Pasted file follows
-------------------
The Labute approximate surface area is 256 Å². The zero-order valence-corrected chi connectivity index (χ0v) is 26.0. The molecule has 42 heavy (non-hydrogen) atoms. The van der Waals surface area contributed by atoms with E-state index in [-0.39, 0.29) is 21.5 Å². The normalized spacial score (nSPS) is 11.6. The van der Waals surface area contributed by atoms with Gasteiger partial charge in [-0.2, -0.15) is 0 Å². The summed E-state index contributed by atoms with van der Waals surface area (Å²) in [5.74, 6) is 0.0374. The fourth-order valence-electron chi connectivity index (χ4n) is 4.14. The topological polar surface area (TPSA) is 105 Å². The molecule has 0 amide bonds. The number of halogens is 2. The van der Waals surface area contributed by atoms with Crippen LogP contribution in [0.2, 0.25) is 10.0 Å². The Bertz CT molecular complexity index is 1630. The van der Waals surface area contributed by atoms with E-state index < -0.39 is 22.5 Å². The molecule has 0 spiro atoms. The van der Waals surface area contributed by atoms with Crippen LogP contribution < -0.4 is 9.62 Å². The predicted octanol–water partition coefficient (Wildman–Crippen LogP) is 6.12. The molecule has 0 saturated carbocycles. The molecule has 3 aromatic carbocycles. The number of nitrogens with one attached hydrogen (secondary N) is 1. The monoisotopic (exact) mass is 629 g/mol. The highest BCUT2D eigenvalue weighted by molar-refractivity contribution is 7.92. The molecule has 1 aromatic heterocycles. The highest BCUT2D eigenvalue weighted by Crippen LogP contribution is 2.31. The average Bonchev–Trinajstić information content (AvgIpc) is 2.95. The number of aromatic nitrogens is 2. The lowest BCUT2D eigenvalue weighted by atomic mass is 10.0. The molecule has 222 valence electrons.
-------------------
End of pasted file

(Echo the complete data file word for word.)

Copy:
The Labute approximate surface area is 256 Å². The zero-order valence-corrected chi connectivity index (χ0v) is 26.0. The molecule has 42 heavy (non-hydrogen) atoms. The van der Waals surface area contributed by atoms with E-state index in [-0.39, 0.29) is 21.5 Å². The normalized spacial score (nSPS) is 11.6. The van der Waals surface area contributed by atoms with Gasteiger partial charge in [-0.2, -0.15) is 0 Å². The summed E-state index contributed by atoms with van der Waals surface area (Å²) in [5.74, 6) is 0.0374. The fourth-order valence-electron chi connectivity index (χ4n) is 4.14. The topological polar surface area (TPSA) is 105 Å². The molecule has 0 amide bonds. The number of halogens is 2. The van der Waals surface area contributed by atoms with Crippen LogP contribution in [0.2, 0.25) is 10.0 Å². The Bertz CT molecular complexity index is 1630. The van der Waals surface area contributed by atoms with E-state index < -0.39 is 22.5 Å². The molecule has 0 spiro atoms. The van der Waals surface area contributed by atoms with Crippen LogP contribution < -0.4 is 9.62 Å². The predicted octanol–water partition coefficient (Wildman–Crippen LogP) is 6.12. The molecule has 0 saturated carbocycles. The molecule has 3 aromatic carbocycles. The number of nitrogens with one attached hydrogen (secondary N) is 1. The monoisotopic (exact) mass is 629 g/mol. The highest BCUT2D eigenvalue weighted by molar-refractivity contribution is 7.92. The molecule has 1 aromatic heterocycles. The highest BCUT2D eigenvalue weighted by Crippen LogP contribution is 2.31. The average Bonchev–Trinajstić information content (AvgIpc) is 2.95. The number of aromatic nitrogens is 2. The lowest BCUT2D eigenvalue weighted by atomic mass is 10.0. The molecule has 222 valence electrons.